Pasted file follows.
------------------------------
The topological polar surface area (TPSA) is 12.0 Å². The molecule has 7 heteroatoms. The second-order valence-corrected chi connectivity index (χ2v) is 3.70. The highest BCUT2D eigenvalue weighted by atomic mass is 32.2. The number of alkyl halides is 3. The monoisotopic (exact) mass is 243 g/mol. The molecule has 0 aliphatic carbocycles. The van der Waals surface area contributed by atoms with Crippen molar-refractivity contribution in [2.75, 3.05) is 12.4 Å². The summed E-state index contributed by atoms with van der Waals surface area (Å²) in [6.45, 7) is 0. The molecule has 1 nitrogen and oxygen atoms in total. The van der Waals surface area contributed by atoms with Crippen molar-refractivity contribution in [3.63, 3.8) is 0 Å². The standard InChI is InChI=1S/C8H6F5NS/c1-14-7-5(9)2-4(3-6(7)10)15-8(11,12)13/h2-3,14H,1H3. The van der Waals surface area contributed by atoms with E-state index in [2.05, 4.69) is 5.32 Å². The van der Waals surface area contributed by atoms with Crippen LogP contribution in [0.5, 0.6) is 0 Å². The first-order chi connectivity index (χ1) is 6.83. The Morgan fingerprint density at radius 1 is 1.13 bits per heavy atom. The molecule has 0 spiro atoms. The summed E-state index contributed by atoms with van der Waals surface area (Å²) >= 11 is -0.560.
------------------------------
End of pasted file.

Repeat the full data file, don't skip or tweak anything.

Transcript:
The topological polar surface area (TPSA) is 12.0 Å². The molecule has 7 heteroatoms. The second-order valence-corrected chi connectivity index (χ2v) is 3.70. The highest BCUT2D eigenvalue weighted by atomic mass is 32.2. The number of alkyl halides is 3. The monoisotopic (exact) mass is 243 g/mol. The molecule has 0 aliphatic carbocycles. The van der Waals surface area contributed by atoms with Crippen molar-refractivity contribution in [2.75, 3.05) is 12.4 Å². The summed E-state index contributed by atoms with van der Waals surface area (Å²) in [6.45, 7) is 0. The molecule has 1 nitrogen and oxygen atoms in total. The van der Waals surface area contributed by atoms with Crippen molar-refractivity contribution in [3.63, 3.8) is 0 Å². The standard InChI is InChI=1S/C8H6F5NS/c1-14-7-5(9)2-4(3-6(7)10)15-8(11,12)13/h2-3,14H,1H3. The van der Waals surface area contributed by atoms with E-state index in [2.05, 4.69) is 5.32 Å². The van der Waals surface area contributed by atoms with Crippen LogP contribution in [0.5, 0.6) is 0 Å². The first-order chi connectivity index (χ1) is 6.83. The Morgan fingerprint density at radius 1 is 1.13 bits per heavy atom. The molecule has 0 spiro atoms. The summed E-state index contributed by atoms with van der Waals surface area (Å²) >= 11 is -0.560.